In second grade, I discovered a passion for language. I can still remember the day my teacher, Miss Johnson, held up a horn-shaped basket filled with papier-mache pumpkins and asked the class to repeat the word "cornucopia." I said it again and again, tasted the word on my lips. I tested it on my ears. That afternoon, I skipped all the way home from school chanting, "Cornucopia! Cornucopia!" From then on, I really began listening to words--to the sounds they made, and the way they were used, and how they made me feel. I longed to put them together in ways that were beautiful, and yet told a story.

As I grew, I continued to write stories. But I never really thought of becoming an author. Instead, I went to college where I discovered yet another passion--history. I didn't realize it then, but studying history is really just an extension of my love of stories. After all, some of the best stories are true ones -- tales of heroism and villainy made more incredible by the fact they really happened.

After graduation, I got married and had children. I read to them a lot, and that's when I discovered the joy and music of children's books. I simply couldn't get enough of them. With my two sons in tow, I made endless trips to the library. I read stacks of books. I found myself begging, "Just one more, pleeeeease!" while my boys begged for lights-out and sleep. Then it struck me. Why not write children's books? It seemed the perfect way to combine all the things I loved: stories, musical language, history, and reading. I couldn't wait to get started.

But writing children's books is harder than it looks. For three years I wrote story after story. I sent them to publisher after publisher. And I received rejection letter after rejection letter. Still, I didn't give up. I kept trying until finally one of my stories was pulled from the slush pile and turned into a book. My career as a children's author had begun.

For more information visit my website: www.candacefleming.com.

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Most Helpful Customer Reviews

1 of 1 people found the following review helpful By Annette on January 27, 2014
Format: Hardcover
We recently checked this book out at the library, and my son LOVES it! He asks for it over and over again. It's very cleverly written, educational, and unique. My son laughs really hard at some parts of the story, he even has portions of it memorized. I will be buying this book. As a parent and avid reader, I love Papa's Mechanical Fish. I highly recommend checking it out at the library or buying it because it's a delight!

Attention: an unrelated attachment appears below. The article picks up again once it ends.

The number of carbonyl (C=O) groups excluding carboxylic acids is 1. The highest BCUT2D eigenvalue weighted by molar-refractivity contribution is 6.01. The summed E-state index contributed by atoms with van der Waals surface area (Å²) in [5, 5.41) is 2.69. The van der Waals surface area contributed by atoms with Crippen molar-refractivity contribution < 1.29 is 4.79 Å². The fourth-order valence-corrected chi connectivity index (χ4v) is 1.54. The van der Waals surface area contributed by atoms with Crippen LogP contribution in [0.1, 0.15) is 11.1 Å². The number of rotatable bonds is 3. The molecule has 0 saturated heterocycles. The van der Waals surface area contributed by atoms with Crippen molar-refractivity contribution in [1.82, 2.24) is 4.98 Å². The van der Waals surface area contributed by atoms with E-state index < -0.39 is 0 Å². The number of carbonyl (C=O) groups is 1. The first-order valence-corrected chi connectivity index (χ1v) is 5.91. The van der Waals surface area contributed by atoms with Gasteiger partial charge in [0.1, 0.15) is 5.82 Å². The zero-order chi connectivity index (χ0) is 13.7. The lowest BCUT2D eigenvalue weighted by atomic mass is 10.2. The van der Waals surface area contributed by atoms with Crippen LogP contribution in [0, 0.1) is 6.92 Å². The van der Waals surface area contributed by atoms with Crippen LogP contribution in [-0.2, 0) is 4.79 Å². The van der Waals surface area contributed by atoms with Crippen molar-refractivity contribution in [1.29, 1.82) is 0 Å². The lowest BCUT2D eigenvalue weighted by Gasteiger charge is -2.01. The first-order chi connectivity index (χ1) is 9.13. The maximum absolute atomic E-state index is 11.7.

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1 of 1 people found the following review helpful By Erik P. Deede on November 22, 2013
Format: Hardcover
My 7 and 4 year old love this book. Wonderful illustrations, engaging story, and laugh out loud funny for them. I especially like the theme of the book- a good lesson for kids of not getting discouraged with failures and continuously striving to improve despite setbacks.
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1 of 1 people found the following review helpful By E. Kennen on September 23, 2013
Format: Kindle Edition
Papa's an inventor... or, well, he would be, except none of his ideas quite pan out as expected. So takes a break from tinkering by taking his family fishing. But that wandering, wondering mind of his is irrepressible. What would being a fish be like? Papa decides to find out by making a submarine. Only it doesn't pan out so well. Neither does his second attempt. Nor his third...

This cute, whimsical story is based loosely on the real life of an obscure inventor, Lobner Phillips. Papa's interactions with his family and the way he gradually hones in on a working submarine model are equal parts entertaining and educational. The detailed illustrations add well to the exuberance of this book. A cute, methodical take on "if at first you don't succeed, try, try again."
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Format: Kindle Edition Verified Purchase
I should have bought this as a paper book! Lovely illustrations and text. My kid like it very much.